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My latest IT infrastructure refresh

Sunday, May 15, 2022 - Posted by Keith A. Smith, in Network, Automation, Microsoft

Two years ago, I took on a new opportunity where the infrastructure environment was stuck in what felt like the tech era of the 2000s, specifically around 2005 and older. Things like network segmentation for security, modern operating systems, applications, hardware, scanning from copiers, ubiquitous Wi-Fi, and more did not exist at any of the sites. It took me just shy of a year to complete this infrastructure refresh. As I write this post,  I'm glad to share that this refresh is done for now. I wanted to share some of the before and after shots.
I'll start from the server room and work my way outwards. This comparison shows the lack of cooling in the server room. Notice in the old pic the piece of cardboard on the vent. My guess is that it was supposed to redirect the air to another part of the room. The old A/C was failing and leaking refrigerant, so I replaced it with Redundant A/C units.

The racks were old, making it difficult to rack new equipment. I scheduled a maintenance window on a weekend to remove all the equipment and racks.

Here is a comparison of everything racked before and after. I had the electricians install LED lighting in the room. I moved a lot of services to the cloud but still needed a private cloud for certain services being provided to staff.

Here is a shot of all the racks and new equipment. I introduced virtualization, 1, 10 & 25 gig network connections, temperature and environment monitoring, and enterprise-wide Wi-Fi, which was a first for this org.

I decommissioned the legacy 100meg networking and cleaned up the cable spaghetti with color-coded cabling. I later upgraded the phone system software since it was due.

IDF1 - New 12-strand optical cables were run to this area, and I upgraded the network switches and cleaned up the cable spaghetti with color-coded cabling. Lastly, I added a cellular extender to help with signal strength.

IDF2 - New 12-strand optical cables were also run to this area, and I upgraded the network switches and cleaned up the cable spaghetti with color-coded cabling.

Remote site1 - All equipment had been exposed in a vehicle mechanic shop for years. I'm not sure how the old equipment stayed running in those conditions, but everything was full of dust and grease. I ordered a new 12U APC cabinet, upgraded the network switches, and cleaned up the cable spaghetti with color-coded cabling.

Remote site 2 - This site was the easiest to upgrade. I installed new network switches, added some remote site servers here, and replaced the cable spaghetti with color-coded cabling. 

I created a standardized zero-touch windows 10 image with automated application deployment by department and deployed dozens of laptops, VPN, etc., with docking stations for staff to work from anywhere during the pandemic.


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Let's Encrypt redirect with KEMP load balancer

Sunday, November 10, 2019 - Posted by Keith A. Smith, in Network, Automation, Microsoft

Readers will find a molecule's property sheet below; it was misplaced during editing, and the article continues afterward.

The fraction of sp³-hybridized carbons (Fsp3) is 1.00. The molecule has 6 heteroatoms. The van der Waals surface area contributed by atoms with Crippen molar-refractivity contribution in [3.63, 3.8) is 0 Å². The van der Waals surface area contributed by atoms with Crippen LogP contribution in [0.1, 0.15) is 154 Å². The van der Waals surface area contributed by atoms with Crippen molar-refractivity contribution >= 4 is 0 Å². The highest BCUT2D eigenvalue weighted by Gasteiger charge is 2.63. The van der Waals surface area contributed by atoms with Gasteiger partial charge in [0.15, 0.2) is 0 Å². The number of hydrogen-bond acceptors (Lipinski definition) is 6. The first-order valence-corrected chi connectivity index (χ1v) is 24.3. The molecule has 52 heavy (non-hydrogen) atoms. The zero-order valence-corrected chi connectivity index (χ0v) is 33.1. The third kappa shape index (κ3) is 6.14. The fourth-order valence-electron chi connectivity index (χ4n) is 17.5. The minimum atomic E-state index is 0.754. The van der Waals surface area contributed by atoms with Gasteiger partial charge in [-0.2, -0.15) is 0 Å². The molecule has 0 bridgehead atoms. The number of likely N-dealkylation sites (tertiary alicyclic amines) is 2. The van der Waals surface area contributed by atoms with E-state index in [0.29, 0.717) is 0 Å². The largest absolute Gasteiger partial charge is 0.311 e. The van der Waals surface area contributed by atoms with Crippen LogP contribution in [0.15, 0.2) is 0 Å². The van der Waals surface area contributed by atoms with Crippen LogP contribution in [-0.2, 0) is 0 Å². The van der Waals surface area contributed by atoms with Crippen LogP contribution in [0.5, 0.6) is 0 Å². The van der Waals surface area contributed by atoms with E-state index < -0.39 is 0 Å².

PKI Management is a huge PITA, in a near future I will post how I've automated PKI renewals and installation of certificates. In this post I wanted share a method managing certificate renewals in an environment that has multiple web servers and a KEMP load balancer in front with a central server for certificate management. The Load balancer rules will send traffic with the /.well-known/acme-challenge/ to the certificate management server and all other 80 traffic gets redirected to 443.

You will need to create a virtual service with two subVS's.

Open the virtual service then add the first SubVSs

The first subVS weight should be 1100 and Not Available Redirection Handling Error code set to 302 and the Redirect URL set to https://%h%s.

The second SubVS has a weight of 1000 and has the IIS server I use to create my Let's Encrypt certs set as the real server.

Create a content rule named Lets_Encrypt, Rule Type is Content Matching, Match Type is Regular Expression, Header Field is left blank, Matching String is /^\/.well-known/ and ignore case is checked.

Now enabled Content Switching at the VS. I then added all my Content rules for my domains to the first SubVS so they will be redirected to HTTPS then I added the Lets_Encrypt Content Rule to the second SubVS.

To download the exported file, visit my github repo


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Auto share requests to users in the field 'email ids to notify'

Monday, October 28, 2019 - Posted by Keith A. Smith, in Automation

I have implemented the ManageEngine ServiceDesk numerous times over the past few years. In the most recent instance, I created a tiered structure and escalation process for the technicians. The technicians at tier1 would need to escalate any request that is beyond their scope of the resolution.

The Challenge
The challenge was that when their requests were escalated to tier2, they would lose visibility to the request unless the request was shared with them. To share the request, they would input their e-mail into the "e-mail Id(s) to notify" field on the request, then click on share request and add themselves to the request before the request is escalated. These steps were time-consuming, and it took many clicks to accomplish this task.